Thanks for the advice, song. The thing is, I was going pretty much the other way.
Here’s my reasonning:
Since I’m going for flatland stuff, I don’t care much about riding (as in tracks, road or even muni). So a bit of wobbling shouldn’t be an issue.
On the other hand, robustness is important. I’m not 100% sure but from what I’ve read, a somewhat high and even tension is what makes a wheel sturdy.
Ideally, we should have both. But that would require a perfect rim and mine is not.
Right now, the tension is not exactly even but close and there’s a wobble of about 2mm.
I’m not sure what to do from here.
Also, when I’m idling on the left, I can hear some spokes ‘ping’ a little. Should I be worried?
High, even tension is good, yes, but tension will never be 100% uniform.
2mm of wobble is acceptable to me. It’s about what my wheel has. Others may disagree, and would probably be right to do so, but we are not talking about racing bikes here- not even racing unicycles!
What is imperfect about your rim? Did you set it on a table before starting your rebuild and it didn’t lie flat?
Noises coming from a unicycle can be a sign of serious problems, but most commonly it just means that the spokes need to be tightened, and in your case, that’s an even better guess than it usually would be, since you just built your first wheel. Loose spokes can be a serious problem, but they can also be fixed easily if you notice them in time. I would recommend giving all of them a half-turn and see if the noise goes away. If it doesn’t, perhaps you could do another round of tightening. Be careful not to over-tighten, though, as you can damage your rim that way.
I did and it didn’t. Two contact points, with the two high points each less than a centimeter up.
So it is wobbly but not by much. I’ve seen people (on youtube) retruing wheels that were waaayyyyy more twisted than mine.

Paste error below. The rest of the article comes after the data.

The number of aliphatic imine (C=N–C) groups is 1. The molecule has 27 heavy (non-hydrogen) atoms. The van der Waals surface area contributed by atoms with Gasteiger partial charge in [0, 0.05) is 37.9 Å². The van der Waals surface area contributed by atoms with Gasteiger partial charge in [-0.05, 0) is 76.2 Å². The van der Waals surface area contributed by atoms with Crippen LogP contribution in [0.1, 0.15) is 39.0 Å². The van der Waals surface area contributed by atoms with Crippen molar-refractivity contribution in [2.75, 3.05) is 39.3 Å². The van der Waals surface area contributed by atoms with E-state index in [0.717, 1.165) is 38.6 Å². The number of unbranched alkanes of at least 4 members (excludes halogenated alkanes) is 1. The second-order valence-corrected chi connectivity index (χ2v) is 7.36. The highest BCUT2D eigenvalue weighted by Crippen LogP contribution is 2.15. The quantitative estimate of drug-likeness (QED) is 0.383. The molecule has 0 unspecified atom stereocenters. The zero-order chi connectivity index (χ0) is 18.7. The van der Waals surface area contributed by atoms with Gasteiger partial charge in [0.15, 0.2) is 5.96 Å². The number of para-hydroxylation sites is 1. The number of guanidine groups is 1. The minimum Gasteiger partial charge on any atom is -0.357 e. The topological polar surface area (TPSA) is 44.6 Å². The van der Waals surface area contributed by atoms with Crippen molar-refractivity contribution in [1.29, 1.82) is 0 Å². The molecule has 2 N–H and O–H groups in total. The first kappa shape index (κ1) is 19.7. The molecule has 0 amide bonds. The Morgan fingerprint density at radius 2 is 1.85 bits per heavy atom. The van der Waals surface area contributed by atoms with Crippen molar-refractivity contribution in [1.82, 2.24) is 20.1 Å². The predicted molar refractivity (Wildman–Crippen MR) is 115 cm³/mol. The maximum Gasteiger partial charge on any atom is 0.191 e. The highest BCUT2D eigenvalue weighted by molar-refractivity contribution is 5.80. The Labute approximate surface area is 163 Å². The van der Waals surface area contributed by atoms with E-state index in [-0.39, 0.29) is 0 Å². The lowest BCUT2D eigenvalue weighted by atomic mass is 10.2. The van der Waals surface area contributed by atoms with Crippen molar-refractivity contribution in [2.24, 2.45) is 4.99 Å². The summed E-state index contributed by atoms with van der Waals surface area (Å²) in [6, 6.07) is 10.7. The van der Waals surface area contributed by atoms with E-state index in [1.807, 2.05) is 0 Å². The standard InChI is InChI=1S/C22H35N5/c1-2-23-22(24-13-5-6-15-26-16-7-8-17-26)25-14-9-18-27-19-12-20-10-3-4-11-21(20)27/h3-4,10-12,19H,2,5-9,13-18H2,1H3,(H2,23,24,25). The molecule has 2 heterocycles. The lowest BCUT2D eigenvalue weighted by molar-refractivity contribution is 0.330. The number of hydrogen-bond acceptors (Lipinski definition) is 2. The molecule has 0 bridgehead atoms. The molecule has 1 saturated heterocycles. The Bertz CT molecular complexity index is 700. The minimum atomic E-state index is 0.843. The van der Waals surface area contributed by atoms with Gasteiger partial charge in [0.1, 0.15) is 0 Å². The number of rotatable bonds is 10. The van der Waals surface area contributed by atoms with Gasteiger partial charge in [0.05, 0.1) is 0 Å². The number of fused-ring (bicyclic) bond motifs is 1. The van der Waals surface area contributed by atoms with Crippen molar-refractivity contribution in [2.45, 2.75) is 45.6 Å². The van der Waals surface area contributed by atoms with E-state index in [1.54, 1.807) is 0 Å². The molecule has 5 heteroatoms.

The thing about tension is that I have no idea what a good tension is. I have nothing to compare with.
I am indeed afraid of tightening too much and messing up the rim.
If you have a “calibrated” musical ear or a frequency meter app on your smart phone or something similar, you can measure the tension and resulting stress on the spokes. Here is a write up about using the musical pitch to determine the stress on each spoke.
On my 36er I check the tone of each spoke as part of my regular maintenance. If I find a spoke that the pitch is lower then the others, I tighten it so all are about the same. Normally they stay the same but if I happen the hit a spoke with my foot or something, sometimes I find the spoke looser with a lower tone. If I don’t fix a loose spoke soon, sometimes it will continue to loosen and start to effect other spokes.
When I first built the wheel I used a frequency meter (PitchLab Pro) but for just checking every so often I do it by ear. They have had special bike spoke apps for checking the tension but I’m not sure if they are still available.
I was indeed plucking the spokes and comparing the pitches to determine their tension.
I did that based on my understanding of physics, not too sure if I weren’t overlooking other factors that made this approach inadequate. I’m glad to see it’s correct.
Thank you in particular for the second link. According to its table, the optimum pitch for my spokes (plain-gauge, 168mm) should be between F and F#, i.e. between 698 and 740 Hz.
Now I have something to work with. Thanks a lot, Mr T
A couple of months ago, I needed to improve my transitions between forward and backward riding so I started repeating a simple routine.
Back then, it usually took me 40 to 45 minutes to complete, thanks to a lot of failed attempts. Nowadays, I finish it in just over 15 minutes.
In order to spice things up and improve my balance, I started two days ago to do the same routine but with one hand holding the seat handle.
I was expecting it to be somewhat harder, but not that harder! Now the whole routine takes over an hour!
My balance feels like I’m back to when I first started riding 15-20 meters, almost 5 months ago.
This should keep me entertained for a while…
I’ve been able to idle for a few weeks but I can’t get past 40-50 cycles. I’ve very little weight on the seat and the thigh just gives up.
Every time I try to rest more on the seat I’m down.
Is there a trick to it? Or something specific I could practice that would help? Any idea is welcome.
Or is it one of those things that only get better over time? Like, maybe in 6 months I’ll be almost there
You could try practicing some variations on idling, such as going forward/backward a full revolution of the pedals. I can idle for long-ish periods, but I never got good at a small idle. The smaller I idled, the more energy it took to change direction, the more it hurt my knees. Big idles, where I go from the 3/9 position to the 9/3 position, feel more relaxed, like the motion of a pendulum, where the speed slows way down near the point of reversal.